Linux is the operating system of choice for Internet of Things devices. But when it comes to choosing Linux distributions, developers don’t have much say in the matter. Even worse, the version of Linux they launch their IoT solution with is likely to be the same version that will run in production for months, possibly years down the road.
“The hardware manufacturers pay some attention to what’s popular, and that tends to be Ubuntu,” said Christopher Biggs, founder and director, Accelerando Consulting in Australia. “In general, the offerings from hardware manufacturers are not great in that they are probably offering a distribution that’s a couple years old and they might have a kernel that’s out of date. If it develops a flaw, you may never get an update.”
This differs from what developers are accustomed to. “The PC you bought three or four years ago will run the new version of Windows. In the IoT space, that’s not necessarily the case at all, and it might be that if you used a chip built three or four years ago, then you’re stuck with a version of Linux that’s also three- or four-years-old,” said Christian Daudt, senior member technical staff engineer at Cypress Semiconductor Corp.
The problem is that hardware vendors aren’t providing updateable devices. “The low margins and highly competitive environment make this an unacceptable cost for most,” said Biggs.
The cost for companies building an IoT solution with these outdated chips is another thing altogether. “The biggest risk of a device that is not receiving updates is that an exploitable vulnerability is found,” explained Biggs. If there isn’t a vendor fix, “there is no defense for owners of affected devices, short of cutting them off from the internet.”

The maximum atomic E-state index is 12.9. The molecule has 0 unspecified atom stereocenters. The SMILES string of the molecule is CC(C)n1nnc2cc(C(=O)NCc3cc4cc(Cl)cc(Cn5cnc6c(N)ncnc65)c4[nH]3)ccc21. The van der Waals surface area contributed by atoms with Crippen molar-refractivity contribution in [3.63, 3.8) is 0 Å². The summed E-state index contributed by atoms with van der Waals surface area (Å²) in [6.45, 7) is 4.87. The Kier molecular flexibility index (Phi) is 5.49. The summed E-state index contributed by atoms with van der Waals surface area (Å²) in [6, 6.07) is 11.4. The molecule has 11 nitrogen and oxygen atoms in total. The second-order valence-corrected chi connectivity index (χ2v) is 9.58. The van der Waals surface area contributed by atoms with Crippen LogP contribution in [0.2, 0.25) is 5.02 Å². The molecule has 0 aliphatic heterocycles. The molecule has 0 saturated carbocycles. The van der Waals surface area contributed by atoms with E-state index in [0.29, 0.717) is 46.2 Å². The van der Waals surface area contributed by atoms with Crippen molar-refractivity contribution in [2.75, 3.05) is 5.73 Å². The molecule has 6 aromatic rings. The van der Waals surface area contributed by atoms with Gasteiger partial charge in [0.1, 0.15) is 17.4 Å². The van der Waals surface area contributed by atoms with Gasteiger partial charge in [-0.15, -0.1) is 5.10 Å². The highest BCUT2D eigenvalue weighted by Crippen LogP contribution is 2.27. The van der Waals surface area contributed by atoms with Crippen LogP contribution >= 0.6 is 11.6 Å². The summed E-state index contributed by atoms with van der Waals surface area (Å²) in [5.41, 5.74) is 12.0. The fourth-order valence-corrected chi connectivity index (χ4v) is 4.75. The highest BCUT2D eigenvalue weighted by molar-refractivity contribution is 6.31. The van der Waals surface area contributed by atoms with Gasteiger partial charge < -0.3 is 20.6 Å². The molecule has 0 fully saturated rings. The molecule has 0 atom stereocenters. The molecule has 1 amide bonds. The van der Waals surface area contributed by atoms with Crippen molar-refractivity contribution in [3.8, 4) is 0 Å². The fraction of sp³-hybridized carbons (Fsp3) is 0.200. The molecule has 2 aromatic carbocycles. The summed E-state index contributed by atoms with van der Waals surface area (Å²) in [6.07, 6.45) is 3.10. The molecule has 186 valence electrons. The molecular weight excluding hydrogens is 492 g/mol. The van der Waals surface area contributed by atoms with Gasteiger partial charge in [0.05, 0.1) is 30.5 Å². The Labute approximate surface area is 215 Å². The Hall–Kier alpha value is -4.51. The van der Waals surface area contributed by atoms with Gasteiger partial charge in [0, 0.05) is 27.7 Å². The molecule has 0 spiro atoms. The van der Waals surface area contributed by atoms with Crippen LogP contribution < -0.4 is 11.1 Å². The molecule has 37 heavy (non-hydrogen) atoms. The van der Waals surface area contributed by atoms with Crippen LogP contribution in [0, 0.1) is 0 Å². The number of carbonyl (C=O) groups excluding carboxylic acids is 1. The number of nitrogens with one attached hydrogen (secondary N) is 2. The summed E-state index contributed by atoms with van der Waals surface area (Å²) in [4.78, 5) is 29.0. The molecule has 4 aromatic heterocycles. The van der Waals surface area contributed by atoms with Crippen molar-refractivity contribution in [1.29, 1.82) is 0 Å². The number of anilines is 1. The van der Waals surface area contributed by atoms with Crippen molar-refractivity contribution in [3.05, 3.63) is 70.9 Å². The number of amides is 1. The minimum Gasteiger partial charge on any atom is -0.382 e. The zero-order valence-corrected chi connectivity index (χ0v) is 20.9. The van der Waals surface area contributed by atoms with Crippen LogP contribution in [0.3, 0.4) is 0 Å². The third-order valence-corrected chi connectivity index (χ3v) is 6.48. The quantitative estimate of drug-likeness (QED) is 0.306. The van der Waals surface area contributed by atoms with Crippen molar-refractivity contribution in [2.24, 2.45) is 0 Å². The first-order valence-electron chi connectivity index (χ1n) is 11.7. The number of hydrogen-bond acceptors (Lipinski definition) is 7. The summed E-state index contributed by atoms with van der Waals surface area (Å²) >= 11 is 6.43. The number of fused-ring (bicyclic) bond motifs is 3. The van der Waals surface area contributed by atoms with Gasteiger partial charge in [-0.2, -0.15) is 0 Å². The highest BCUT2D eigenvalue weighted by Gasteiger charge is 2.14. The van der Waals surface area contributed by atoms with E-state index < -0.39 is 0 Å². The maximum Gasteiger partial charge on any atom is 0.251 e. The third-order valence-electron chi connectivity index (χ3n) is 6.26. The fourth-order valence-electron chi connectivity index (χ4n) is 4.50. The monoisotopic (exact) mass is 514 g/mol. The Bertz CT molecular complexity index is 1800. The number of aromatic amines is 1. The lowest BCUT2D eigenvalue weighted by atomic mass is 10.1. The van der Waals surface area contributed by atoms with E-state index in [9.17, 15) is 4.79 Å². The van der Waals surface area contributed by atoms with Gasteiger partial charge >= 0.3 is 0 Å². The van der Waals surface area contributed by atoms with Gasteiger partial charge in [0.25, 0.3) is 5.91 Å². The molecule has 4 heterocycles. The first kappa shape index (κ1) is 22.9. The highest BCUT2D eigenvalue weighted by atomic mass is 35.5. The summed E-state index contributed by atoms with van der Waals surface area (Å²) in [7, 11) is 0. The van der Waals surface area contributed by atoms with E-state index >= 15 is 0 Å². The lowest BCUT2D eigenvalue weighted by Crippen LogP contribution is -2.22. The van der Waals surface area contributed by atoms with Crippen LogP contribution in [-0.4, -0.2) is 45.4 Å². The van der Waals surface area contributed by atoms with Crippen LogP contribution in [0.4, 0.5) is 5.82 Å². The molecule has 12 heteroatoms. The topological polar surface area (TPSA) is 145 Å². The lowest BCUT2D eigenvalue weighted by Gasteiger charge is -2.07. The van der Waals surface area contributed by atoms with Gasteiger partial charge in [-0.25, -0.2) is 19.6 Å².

Another potential problem: “The kernel can be so old, it doesn’t work with the current version of Docker,” said Biggs.
Linux distributions — or the vendor’s release cycle — aren’t typically considerations when developers choose the hardware for an IoT solution. Instead, the hardware choice is driven by factors like the specific use case and amount of memory required to support it. “Hardware can force you into a distribution because the hardware vendors provide the distribution,” explained Andrey Katsman, vice president of engineering at Canary.
What then? “The simple way, the path of least resistance is to stick with [the operating system] the hardware vendor gives you, but you can be stuck with bugs and restrictions. It’s a trade-off calculation between will you spend the time upgrading it yourself or will you pick a different piece of hardware that’s more up to date?” said Daudt.
There is a cost to consider if the organization decides to upgrade the OS itself.